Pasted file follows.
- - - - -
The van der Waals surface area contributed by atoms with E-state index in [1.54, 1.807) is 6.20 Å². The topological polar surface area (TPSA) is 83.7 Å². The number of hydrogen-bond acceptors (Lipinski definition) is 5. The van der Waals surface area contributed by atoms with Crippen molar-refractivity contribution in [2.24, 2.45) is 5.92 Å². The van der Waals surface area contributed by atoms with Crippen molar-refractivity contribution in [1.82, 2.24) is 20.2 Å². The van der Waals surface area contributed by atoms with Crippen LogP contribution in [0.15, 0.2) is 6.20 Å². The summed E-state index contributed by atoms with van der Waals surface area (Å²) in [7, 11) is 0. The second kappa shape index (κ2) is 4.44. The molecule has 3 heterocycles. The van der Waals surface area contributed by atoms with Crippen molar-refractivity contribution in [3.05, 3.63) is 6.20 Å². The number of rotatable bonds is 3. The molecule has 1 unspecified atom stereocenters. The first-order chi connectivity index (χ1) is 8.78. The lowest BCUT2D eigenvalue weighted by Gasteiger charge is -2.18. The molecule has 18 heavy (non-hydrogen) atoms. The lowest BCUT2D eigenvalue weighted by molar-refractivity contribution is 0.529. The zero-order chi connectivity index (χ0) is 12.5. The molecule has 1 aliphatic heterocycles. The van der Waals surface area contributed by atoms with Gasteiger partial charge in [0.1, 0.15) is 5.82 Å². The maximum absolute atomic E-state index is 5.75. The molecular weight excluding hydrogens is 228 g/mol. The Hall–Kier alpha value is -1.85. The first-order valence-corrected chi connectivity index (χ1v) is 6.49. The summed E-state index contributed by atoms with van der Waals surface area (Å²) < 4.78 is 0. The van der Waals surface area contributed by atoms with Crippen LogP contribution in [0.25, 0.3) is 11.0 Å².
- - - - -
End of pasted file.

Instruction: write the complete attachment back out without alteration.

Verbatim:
The van der Waals surface area contributed by atoms with E-state index in [1.54, 1.807) is 6.20 Å². The topological polar surface area (TPSA) is 83.7 Å². The number of hydrogen-bond acceptors (Lipinski definition) is 5. The van der Waals surface area contributed by atoms with Crippen molar-refractivity contribution in [2.24, 2.45) is 5.92 Å². The van der Waals surface area contributed by atoms with Crippen molar-refractivity contribution in [1.82, 2.24) is 20.2 Å². The van der Waals surface area contributed by atoms with Crippen LogP contribution in [0.15, 0.2) is 6.20 Å². The summed E-state index contributed by atoms with van der Waals surface area (Å²) in [7, 11) is 0. The second kappa shape index (κ2) is 4.44. The molecule has 3 heterocycles. The van der Waals surface area contributed by atoms with Crippen molar-refractivity contribution in [3.05, 3.63) is 6.20 Å². The number of rotatable bonds is 3. The molecule has 1 unspecified atom stereocenters. The first-order chi connectivity index (χ1) is 8.78. The lowest BCUT2D eigenvalue weighted by Gasteiger charge is -2.18. The molecule has 18 heavy (non-hydrogen) atoms. The lowest BCUT2D eigenvalue weighted by molar-refractivity contribution is 0.529. The zero-order chi connectivity index (χ0) is 12.5. The molecule has 1 aliphatic heterocycles. The van der Waals surface area contributed by atoms with Gasteiger partial charge in [0.1, 0.15) is 5.82 Å². The maximum absolute atomic E-state index is 5.75. The molecular weight excluding hydrogens is 228 g/mol. The Hall–Kier alpha value is -1.85. The first-order valence-corrected chi connectivity index (χ1v) is 6.49. The summed E-state index contributed by atoms with van der Waals surface area (Å²) < 4.78 is 0. The van der Waals surface area contributed by atoms with Crippen LogP contribution in [0.25, 0.3) is 11.0 Å².